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Help Your Online Business Grow by Hiring Help

Here's what to consider when it's time to become an employer.

It’s no surprise to anyone reading this article that online sellers are busy. You know what it’s like to research an item, while at the same time reminding yourself about the orders you need to pack and ship, and the new packing peanuts you need to pick up.

If only there were two of you. Unfortunately, you’re one of a kind, but you can get more done in your online business by hiring an assistant. Jason Smith, an eBay seller of more than 13 years, did just that, not only to get the extra help, but to take his eBay business to the next level.

We asked him to share his experience so other sellers who may be thinking of taking this step will know what to expect.

eBay business begins to boom

Smith, a member of Thrifting with the Boys, began selling casually on eBay to bring in some cash while he looked for a job. He explains that his wife’s work caused the couple to move around the country a lot.

“I could always sell online before finding a ‘real’ job,” he notes.

Then four years ago, Smith decided it was time to sell on eBay, full time. An infection in his arm landed him in the hospital, giving him plenty of time to think about his employment situation. “The one thing I knew for sure was, when I got out, I would quit my job and sell on eBay, full time,” Smith says.
“The only way to take it to the next level was to hire someone. I couldn’t keep up with the ‘finds’ I kept coming home with”

The move paid off. In his first month of full-time selling, Smith made as much as he had at his previous full-time job. Eventually, though, his house was flooded with plastic tubs of inventory he had yet to list. He rented a storage unit to declutter his home, but knew he had to do more. That’s when the idea of hiring an assistant for his eBay business came to mind.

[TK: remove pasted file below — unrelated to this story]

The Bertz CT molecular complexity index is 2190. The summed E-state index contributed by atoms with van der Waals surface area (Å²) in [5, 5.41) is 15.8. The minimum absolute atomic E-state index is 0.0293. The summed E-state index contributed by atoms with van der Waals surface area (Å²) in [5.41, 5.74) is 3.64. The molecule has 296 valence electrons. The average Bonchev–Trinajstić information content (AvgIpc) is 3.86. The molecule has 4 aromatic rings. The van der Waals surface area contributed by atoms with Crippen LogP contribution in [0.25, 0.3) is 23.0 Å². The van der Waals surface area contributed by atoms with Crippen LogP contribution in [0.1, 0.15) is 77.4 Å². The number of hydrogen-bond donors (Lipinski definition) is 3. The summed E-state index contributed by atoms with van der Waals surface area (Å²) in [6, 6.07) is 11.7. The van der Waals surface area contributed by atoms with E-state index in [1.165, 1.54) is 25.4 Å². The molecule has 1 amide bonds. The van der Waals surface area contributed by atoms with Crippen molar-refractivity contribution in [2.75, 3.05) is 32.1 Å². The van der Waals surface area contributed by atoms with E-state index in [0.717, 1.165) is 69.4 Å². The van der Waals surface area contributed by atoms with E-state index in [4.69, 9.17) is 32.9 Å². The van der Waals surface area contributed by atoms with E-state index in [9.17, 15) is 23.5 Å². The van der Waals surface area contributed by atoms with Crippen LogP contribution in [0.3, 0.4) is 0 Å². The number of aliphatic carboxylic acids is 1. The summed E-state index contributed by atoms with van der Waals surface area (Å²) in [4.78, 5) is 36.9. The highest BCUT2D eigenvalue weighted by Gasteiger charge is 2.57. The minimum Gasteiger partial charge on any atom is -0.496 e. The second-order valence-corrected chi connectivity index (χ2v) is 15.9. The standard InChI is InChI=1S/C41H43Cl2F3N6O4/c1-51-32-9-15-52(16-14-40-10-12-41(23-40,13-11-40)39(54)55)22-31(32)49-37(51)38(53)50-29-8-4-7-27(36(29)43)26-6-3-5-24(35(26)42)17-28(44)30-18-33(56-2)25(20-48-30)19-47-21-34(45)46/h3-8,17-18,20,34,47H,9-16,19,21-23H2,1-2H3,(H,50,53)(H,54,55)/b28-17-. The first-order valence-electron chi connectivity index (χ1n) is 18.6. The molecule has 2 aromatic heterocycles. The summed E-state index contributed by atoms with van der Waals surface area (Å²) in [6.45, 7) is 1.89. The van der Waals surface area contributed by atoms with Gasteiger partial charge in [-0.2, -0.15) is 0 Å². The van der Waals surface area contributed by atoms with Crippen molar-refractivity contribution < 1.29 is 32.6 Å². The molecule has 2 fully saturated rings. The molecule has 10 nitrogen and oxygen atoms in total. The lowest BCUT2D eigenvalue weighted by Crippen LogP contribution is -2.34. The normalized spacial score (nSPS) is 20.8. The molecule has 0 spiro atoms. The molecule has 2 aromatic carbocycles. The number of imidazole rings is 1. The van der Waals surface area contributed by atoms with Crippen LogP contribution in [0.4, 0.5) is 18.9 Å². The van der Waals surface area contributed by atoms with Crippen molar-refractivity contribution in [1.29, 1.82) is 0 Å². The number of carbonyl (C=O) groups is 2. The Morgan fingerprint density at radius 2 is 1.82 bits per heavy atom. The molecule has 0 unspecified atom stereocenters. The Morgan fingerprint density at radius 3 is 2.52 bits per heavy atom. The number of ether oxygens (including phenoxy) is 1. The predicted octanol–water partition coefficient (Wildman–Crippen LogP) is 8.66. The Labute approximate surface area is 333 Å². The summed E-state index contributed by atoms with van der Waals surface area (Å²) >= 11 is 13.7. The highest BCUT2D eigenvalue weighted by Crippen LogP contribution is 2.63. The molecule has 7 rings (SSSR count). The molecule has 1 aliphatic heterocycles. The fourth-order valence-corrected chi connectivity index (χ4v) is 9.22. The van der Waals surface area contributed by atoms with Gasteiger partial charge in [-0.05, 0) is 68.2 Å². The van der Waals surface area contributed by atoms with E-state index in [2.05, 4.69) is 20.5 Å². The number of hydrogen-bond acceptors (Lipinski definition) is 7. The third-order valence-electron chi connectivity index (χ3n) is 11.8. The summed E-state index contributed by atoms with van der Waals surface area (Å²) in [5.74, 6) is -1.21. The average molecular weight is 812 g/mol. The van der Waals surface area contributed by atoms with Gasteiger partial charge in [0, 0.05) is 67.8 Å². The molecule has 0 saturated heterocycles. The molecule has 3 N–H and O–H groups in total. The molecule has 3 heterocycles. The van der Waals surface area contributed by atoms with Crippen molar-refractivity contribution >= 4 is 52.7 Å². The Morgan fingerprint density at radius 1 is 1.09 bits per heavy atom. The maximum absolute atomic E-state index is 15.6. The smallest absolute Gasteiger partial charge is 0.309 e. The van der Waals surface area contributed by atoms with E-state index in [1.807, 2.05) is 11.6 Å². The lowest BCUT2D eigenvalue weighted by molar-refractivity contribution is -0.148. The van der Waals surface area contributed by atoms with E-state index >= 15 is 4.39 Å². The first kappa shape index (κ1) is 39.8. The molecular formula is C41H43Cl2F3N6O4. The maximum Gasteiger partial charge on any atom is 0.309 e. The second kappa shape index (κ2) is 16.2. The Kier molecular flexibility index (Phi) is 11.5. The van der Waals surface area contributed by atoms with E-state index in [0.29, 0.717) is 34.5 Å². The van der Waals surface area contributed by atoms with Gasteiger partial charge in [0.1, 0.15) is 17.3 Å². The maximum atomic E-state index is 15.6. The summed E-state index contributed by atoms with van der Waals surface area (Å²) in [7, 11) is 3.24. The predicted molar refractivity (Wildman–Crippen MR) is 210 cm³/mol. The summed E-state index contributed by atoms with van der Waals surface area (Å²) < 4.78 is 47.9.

“I decided that the only way to take it to the next level was to hire someone,” he says. “I couldn’t keep up with the ‘finds’ I kept coming home with.”

More hands mean more time

There’s an obvious benefit to having someone work with you: You’ll get more done in your online business with an extra set of hands.

Since Smith brought his assistant, Maria, on board last year, sales have tripled, and tasks get done more quickly. Plus, having someone to help with everyday operations allows Smith more time to look for even more inventory to continue growing his eBay business.

And they’ve developed a system that Smith says makes the duo very efficient.

“When shipping starts in the morning, Maria starts to pull all of the sold items from the night before,” he tells us. “As she packs, I weigh and print shipping labels. We get done in no time!”

On the days Smith works at home, Maria takes pictures with a digital camera equipped with an Eye-Fi card. The card sends photos instantly to Smith’s computer, so he can start editing images even as she takes snapshots. Then, Maria writes up item descriptions while Smith catches up on emails from buyers, his Thrifting with the Boys Facebook group and billing.

“On days when I go out thrift shopping, she is still at home taking care of every aspect,” he continues.

On the days when his favorite thrift shop has a 50-percent-off sale, Smith can leave the house at 8 a.m. and be gone until 7:30 p.m., scouring for goods to resell, knowing that sales and packing aren’t being slowed by his absence.

Challenges to hiring an assistant

But having an assistant does come with some challenges, Smith notes. For instance, paying an assistant can be tough when you’re dealing with the ups and downs of the online selling environment. Like all employees, assistants expect to be paid on a regular schedule—as they should—but slow sales weeks can make this hard.

Smith also reminds us that there will be a learning curve as you train assistants. In his case, Maria caught on fast to the process of photographing and listing items. However, she knew little about pop culture before taking the job, and since Smith sells a lot of pop-culture items, it was up to him to bring her up to speed.